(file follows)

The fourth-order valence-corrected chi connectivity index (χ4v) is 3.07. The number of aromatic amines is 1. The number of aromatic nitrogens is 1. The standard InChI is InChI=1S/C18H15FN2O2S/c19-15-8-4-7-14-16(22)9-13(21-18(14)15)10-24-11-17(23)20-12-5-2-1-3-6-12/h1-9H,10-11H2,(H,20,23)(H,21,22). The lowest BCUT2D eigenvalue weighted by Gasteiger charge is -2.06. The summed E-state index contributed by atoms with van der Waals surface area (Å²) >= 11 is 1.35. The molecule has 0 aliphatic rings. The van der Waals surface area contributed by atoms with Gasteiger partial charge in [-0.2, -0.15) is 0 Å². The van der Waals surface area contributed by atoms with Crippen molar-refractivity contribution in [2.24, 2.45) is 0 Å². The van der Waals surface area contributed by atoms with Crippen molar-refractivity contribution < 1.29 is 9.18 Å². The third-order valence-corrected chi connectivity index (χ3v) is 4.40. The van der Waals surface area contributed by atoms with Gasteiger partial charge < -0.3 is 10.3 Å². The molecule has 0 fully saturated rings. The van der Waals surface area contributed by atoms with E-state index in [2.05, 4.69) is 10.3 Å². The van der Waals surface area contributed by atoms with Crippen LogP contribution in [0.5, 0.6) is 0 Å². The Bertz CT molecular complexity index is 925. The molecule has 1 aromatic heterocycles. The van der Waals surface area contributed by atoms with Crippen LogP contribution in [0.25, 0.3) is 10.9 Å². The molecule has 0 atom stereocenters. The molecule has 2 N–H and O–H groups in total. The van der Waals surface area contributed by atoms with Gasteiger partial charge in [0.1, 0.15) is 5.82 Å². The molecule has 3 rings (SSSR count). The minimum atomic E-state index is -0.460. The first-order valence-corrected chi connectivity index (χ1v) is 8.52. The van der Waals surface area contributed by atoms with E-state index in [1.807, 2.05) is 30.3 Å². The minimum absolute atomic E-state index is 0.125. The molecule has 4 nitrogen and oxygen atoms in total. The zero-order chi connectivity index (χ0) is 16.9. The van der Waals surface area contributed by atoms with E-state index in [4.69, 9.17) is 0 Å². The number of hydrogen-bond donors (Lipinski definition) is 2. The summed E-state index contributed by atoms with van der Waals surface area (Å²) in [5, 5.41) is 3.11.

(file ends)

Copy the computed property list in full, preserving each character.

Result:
The fourth-order valence-corrected chi connectivity index (χ4v) is 3.07. The number of aromatic amines is 1. The number of aromatic nitrogens is 1. The standard InChI is InChI=1S/C18H15FN2O2S/c19-15-8-4-7-14-16(22)9-13(21-18(14)15)10-24-11-17(23)20-12-5-2-1-3-6-12/h1-9H,10-11H2,(H,20,23)(H,21,22). The lowest BCUT2D eigenvalue weighted by Gasteiger charge is -2.06. The summed E-state index contributed by atoms with van der Waals surface area (Å²) >= 11 is 1.35. The molecule has 0 aliphatic rings. The van der Waals surface area contributed by atoms with Gasteiger partial charge in [-0.2, -0.15) is 0 Å². The van der Waals surface area contributed by atoms with Crippen molar-refractivity contribution in [2.24, 2.45) is 0 Å². The van der Waals surface area contributed by atoms with Crippen molar-refractivity contribution < 1.29 is 9.18 Å². The third-order valence-corrected chi connectivity index (χ3v) is 4.40. The van der Waals surface area contributed by atoms with Gasteiger partial charge < -0.3 is 10.3 Å². The molecule has 0 fully saturated rings. The van der Waals surface area contributed by atoms with E-state index in [2.05, 4.69) is 10.3 Å². The van der Waals surface area contributed by atoms with Crippen LogP contribution in [0.5, 0.6) is 0 Å². The Bertz CT molecular complexity index is 925. The molecule has 1 aromatic heterocycles. The van der Waals surface area contributed by atoms with Crippen LogP contribution in [0.25, 0.3) is 10.9 Å². The molecule has 0 atom stereocenters. The molecule has 2 N–H and O–H groups in total. The van der Waals surface area contributed by atoms with Gasteiger partial charge in [0.1, 0.15) is 5.82 Å². The molecule has 3 rings (SSSR count). The minimum atomic E-state index is -0.460. The first-order valence-corrected chi connectivity index (χ1v) is 8.52. The van der Waals surface area contributed by atoms with E-state index in [1.807, 2.05) is 30.3 Å². The minimum absolute atomic E-state index is 0.125. The molecule has 4 nitrogen and oxygen atoms in total. The zero-order chi connectivity index (χ0) is 16.9. The van der Waals surface area contributed by atoms with E-state index in [4.69, 9.17) is 0 Å². The number of hydrogen-bond donors (Lipinski definition) is 2. The summed E-state index contributed by atoms with van der Waals surface area (Å²) in [5, 5.41) is 3.11.